Birds / 31.10.2010

[caption id="attachment_1774" align="alignleft" width="300" caption="Female Rufous-tailed Jacamar"][/caption] Some might say that the Rufous-tailed Jacamar (Galbula ruficacauda) is reminiscent of a Green-and-Rufous Kingfisher for its similar color patterns and heavy bill whereas others might see this bird and think of it as an oversized hummingbird.   Whatever side you fall on it’s a species that you can’t seem to get enough of and is hard to turn away from for its brilliant colors and sassy attitude. There are 15 species of jacamar in Tropical America which belong in their own family Galbulidae...

Birds / 24.10.2010

[caption id="attachment_1751" align="alignleft" width="300" caption="Red-legged Honeycreeper"][/caption] The Red-legged Honeycreeper (Cyanerpes cyaneus) can be found here on the Osa Peninsula and can often be seen wandering through humid forest canopies and open areas with its other Honeycreeper relatives the Green Honeycreeper (Chlorophanes spiza), the Shining Honeycreeper (Cyanerpes lucidus) and the Blue Dacnis (Dacnis cayana).  For those novice birders trying to get their bird bearings here in the tropics, one can at first glance mistake the Blue Dacnis or the Shining Honeycreeper for a Red-legged Honeycreeper.  At least I did the...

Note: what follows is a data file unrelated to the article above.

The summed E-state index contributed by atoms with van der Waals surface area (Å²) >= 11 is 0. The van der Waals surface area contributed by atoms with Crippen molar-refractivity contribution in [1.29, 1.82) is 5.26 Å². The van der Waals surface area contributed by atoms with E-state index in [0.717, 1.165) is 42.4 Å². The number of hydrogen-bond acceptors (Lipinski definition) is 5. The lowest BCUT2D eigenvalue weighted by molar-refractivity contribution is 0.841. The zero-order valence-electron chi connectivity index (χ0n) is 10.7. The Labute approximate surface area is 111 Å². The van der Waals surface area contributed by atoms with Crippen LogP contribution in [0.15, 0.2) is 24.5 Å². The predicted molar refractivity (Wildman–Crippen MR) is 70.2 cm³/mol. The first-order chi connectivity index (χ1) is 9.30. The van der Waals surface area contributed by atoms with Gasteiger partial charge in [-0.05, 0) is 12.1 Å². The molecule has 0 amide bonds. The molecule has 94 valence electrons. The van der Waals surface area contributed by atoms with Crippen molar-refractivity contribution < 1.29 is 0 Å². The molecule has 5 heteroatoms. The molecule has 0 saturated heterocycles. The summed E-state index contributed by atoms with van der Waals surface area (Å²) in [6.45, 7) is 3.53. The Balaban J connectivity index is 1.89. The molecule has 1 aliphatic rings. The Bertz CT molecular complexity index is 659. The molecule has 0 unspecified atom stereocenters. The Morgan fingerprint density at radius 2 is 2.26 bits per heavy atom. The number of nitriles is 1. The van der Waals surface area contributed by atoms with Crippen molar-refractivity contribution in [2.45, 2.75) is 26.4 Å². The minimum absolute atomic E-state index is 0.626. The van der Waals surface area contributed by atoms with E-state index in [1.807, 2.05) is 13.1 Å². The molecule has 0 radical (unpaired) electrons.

Birds / 17.10.2010

[caption id="attachment_1702" align="alignleft" width="197" caption="Male Turquoise Cotinga. Photo by Ulises Quintero"][/caption] This week as promised I am bringing you the Turquoise Cotinga (Cotinga ridgwayi).  This is definitely one of those species of bird that makes you go "WOW" when you see it.  This is also one of Costa Rica's most sensitive species to loss of forest habitat.  BirdLife International has this Cotinga species listed as Vulnerable which puts it one step away from be considered Endangered.  It is a regional endemic only found on the Pacific slope of...

Birds / 10.10.2010

[caption id="attachment_1640" align="alignleft" width="300" caption="Riverside Wren Nest. Photo by Jim Tamarack and Cheryl Chip"][/caption] A few weeks ago I posted a birder’s challenge question where I asked you to tell me how the Riverside Wren (Thryothorus semibadius) was positioned in its nest (go to the archived story here).  Here is the recap and your responses. Since Riverside Wrens are known at times for roosting inside their nests during all seasons of the year with sometimes two or three individuals at a time we wondered about this particular wren when...

Birds / 03.10.2010

Have you ever sat and marveled at the wonder of bird migration; the journey that birds undertake between their winter and summer homes?  Well if so, you’re not alone, and it is a cause for celebration!  Each year hundreds of thousands of people gather to celebrate International Migratory Bird Day (IMBD) in support of migratory bird conservation. You may be asking yourself, why a post on a day normally held in May.  Aha, that all depends on where you are in the hemisphere.  Because there is more than one...